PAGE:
Economists tend to focus on the “prosperous” part of that statement. But the “free” part, which sounds vague, is just as important. Individuals and their freedom matter. Objecting to restrictions on individual choice is not just an arbitrary cultural attitude, it’s a moral objection. If control over our own lives is diminished — if we cannot tell the mob, or even just our neighbors, to leave us alone — something changes in our character.

Every time we call for the government to fix some problem, we accelerate the growth of government. If we do not change the way we think, we will end up socialists by default, even if no one calls us that.

Pity us poor humans. Our brains really weren’t designed to do economic reasoning any more than they were designed to do particle physics. We evolved to hunt, seek mates, and keep track of our allies and enemies. Your ancestors must have been pretty good at those activities, or you would not be alive to read this.

Those evolved skills still govern human activities (modernized versions include game-playing, dating, gossiping). We’re hardwired to smash foes, turn on the charisma and form political coalitions. We’re not wired to reason out how impersonal market forces solve problems. But it’s mostly those impersonal forces — say, the pursuit of profit by some pharmaceutical company — that give us better lives.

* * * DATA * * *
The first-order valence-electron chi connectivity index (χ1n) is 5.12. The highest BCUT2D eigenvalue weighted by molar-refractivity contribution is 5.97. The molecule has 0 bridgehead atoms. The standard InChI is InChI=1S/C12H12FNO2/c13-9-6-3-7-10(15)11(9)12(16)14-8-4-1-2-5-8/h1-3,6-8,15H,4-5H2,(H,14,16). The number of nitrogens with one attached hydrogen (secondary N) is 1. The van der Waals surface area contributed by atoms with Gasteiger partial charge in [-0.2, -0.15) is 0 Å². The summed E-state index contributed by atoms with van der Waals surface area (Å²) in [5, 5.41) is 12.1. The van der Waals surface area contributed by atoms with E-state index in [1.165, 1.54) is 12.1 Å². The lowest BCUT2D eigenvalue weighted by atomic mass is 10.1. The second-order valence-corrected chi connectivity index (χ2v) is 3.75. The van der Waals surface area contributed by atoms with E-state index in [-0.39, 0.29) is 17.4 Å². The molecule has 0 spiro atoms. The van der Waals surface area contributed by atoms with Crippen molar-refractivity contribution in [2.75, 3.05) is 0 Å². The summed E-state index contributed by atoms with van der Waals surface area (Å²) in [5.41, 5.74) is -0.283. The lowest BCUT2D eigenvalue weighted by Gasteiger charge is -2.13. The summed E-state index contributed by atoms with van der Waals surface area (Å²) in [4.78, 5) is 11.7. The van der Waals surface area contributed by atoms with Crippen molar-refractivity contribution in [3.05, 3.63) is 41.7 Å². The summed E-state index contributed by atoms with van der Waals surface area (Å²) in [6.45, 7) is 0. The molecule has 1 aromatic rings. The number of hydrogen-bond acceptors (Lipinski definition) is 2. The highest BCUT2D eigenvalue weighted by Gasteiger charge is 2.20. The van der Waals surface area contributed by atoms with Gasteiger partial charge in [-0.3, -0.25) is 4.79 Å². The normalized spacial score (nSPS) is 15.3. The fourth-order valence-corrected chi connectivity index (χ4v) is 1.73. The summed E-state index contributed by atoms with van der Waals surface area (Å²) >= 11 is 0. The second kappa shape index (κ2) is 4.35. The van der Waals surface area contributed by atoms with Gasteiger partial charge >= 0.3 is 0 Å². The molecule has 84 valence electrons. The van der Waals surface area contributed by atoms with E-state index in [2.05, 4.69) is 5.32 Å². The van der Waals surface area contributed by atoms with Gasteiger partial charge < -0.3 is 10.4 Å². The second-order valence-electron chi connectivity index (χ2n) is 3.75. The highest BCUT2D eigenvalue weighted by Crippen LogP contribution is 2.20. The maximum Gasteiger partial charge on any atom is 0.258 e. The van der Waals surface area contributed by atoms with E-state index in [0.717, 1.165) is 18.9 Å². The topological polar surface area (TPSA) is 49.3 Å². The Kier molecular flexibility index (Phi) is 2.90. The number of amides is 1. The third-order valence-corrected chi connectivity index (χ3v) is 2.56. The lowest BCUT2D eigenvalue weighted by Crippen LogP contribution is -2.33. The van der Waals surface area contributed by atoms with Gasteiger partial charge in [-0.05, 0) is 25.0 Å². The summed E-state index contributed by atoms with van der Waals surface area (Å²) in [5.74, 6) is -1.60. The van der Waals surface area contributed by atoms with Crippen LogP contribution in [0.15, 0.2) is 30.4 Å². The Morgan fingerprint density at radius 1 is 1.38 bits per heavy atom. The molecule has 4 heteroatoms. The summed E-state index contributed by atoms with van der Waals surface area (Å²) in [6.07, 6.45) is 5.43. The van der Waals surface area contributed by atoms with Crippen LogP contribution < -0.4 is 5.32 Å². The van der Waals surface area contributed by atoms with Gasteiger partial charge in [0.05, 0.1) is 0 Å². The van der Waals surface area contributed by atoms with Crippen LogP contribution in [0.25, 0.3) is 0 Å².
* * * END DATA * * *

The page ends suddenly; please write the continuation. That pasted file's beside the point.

Learning to think in economic terms — and to resist the pro-central-planning impulse — is our only hope of rescuing America from a diminished future.

No one can be trusted to manage the economy. I began by criticizing Obama, but Republicans may be little better. Both parties share the fatal conceit of believing that their grandiose plans will solve America’s problems. They won’t.

But cheer up: Saying that government is not the way to solve problems is not saying that humanity cannot solve its problems. What I’ve finally learned is this: Despite the obstacles created by governments, voluntary networks of private individuals — through voluntary exchange — solve all sorts of challenges.